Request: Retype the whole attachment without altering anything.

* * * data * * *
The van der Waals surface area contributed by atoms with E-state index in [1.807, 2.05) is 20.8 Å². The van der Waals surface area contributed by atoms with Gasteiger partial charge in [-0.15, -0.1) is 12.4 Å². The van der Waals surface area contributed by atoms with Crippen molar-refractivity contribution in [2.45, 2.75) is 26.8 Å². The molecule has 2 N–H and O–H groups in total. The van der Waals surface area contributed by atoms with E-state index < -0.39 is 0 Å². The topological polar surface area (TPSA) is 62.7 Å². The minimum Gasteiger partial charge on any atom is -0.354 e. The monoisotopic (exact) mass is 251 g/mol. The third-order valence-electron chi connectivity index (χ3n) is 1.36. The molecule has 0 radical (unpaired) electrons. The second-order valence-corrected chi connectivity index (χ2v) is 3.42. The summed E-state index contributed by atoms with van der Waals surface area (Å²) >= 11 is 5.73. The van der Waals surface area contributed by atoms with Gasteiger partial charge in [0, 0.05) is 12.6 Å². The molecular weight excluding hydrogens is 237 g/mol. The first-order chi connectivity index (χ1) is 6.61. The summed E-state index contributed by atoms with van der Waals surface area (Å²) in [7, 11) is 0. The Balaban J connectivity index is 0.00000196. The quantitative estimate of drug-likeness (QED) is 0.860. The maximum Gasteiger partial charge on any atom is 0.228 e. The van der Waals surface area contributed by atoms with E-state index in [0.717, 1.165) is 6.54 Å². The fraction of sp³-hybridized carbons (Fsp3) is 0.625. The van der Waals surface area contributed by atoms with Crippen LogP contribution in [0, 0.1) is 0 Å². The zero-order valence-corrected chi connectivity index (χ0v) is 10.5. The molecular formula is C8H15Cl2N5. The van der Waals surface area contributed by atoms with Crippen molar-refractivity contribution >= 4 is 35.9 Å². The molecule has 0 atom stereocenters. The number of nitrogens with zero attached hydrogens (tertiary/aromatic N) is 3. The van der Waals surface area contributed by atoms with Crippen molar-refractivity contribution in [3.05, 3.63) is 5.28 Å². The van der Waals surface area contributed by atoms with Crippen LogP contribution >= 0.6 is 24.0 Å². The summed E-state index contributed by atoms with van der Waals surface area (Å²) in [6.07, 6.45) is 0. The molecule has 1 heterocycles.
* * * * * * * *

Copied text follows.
The van der Waals surface area contributed by atoms with E-state index in [1.807, 2.05) is 20.8 Å². The van der Waals surface area contributed by atoms with Gasteiger partial charge in [-0.15, -0.1) is 12.4 Å². The van der Waals surface area contributed by atoms with Crippen molar-refractivity contribution in [2.45, 2.75) is 26.8 Å². The molecule has 2 N–H and O–H groups in total. The van der Waals surface area contributed by atoms with E-state index < -0.39 is 0 Å². The topological polar surface area (TPSA) is 62.7 Å². The minimum Gasteiger partial charge on any atom is -0.354 e. The monoisotopic (exact) mass is 251 g/mol. The third-order valence-electron chi connectivity index (χ3n) is 1.36. The molecule has 0 radical (unpaired) electrons. The second-order valence-corrected chi connectivity index (χ2v) is 3.42. The summed E-state index contributed by atoms with van der Waals surface area (Å²) >= 11 is 5.73. The van der Waals surface area contributed by atoms with Gasteiger partial charge in [0, 0.05) is 12.6 Å². The molecular weight excluding hydrogens is 237 g/mol. The first-order chi connectivity index (χ1) is 6.61. The summed E-state index contributed by atoms with van der Waals surface area (Å²) in [7, 11) is 0. The Balaban J connectivity index is 0.00000196. The quantitative estimate of drug-likeness (QED) is 0.860. The maximum Gasteiger partial charge on any atom is 0.228 e. The van der Waals surface area contributed by atoms with E-state index in [0.717, 1.165) is 6.54 Å². The fraction of sp³-hybridized carbons (Fsp3) is 0.625. The van der Waals surface area contributed by atoms with Crippen LogP contribution in [0, 0.1) is 0 Å². The zero-order valence-corrected chi connectivity index (χ0v) is 10.5. The molecular formula is C8H15Cl2N5. The van der Waals surface area contributed by atoms with Crippen molar-refractivity contribution >= 4 is 35.9 Å². The molecule has 0 atom stereocenters. The number of nitrogens with zero attached hydrogens (tertiary/aromatic N) is 3. The van der Waals surface area contributed by atoms with Crippen molar-refractivity contribution in [3.05, 3.63) is 5.28 Å². The van der Waals surface area contributed by atoms with Crippen LogP contribution >= 0.6 is 24.0 Å². The summed E-state index contributed by atoms with van der Waals surface area (Å²) in [6.07, 6.45) is 0. The molecule has 1 heterocycles.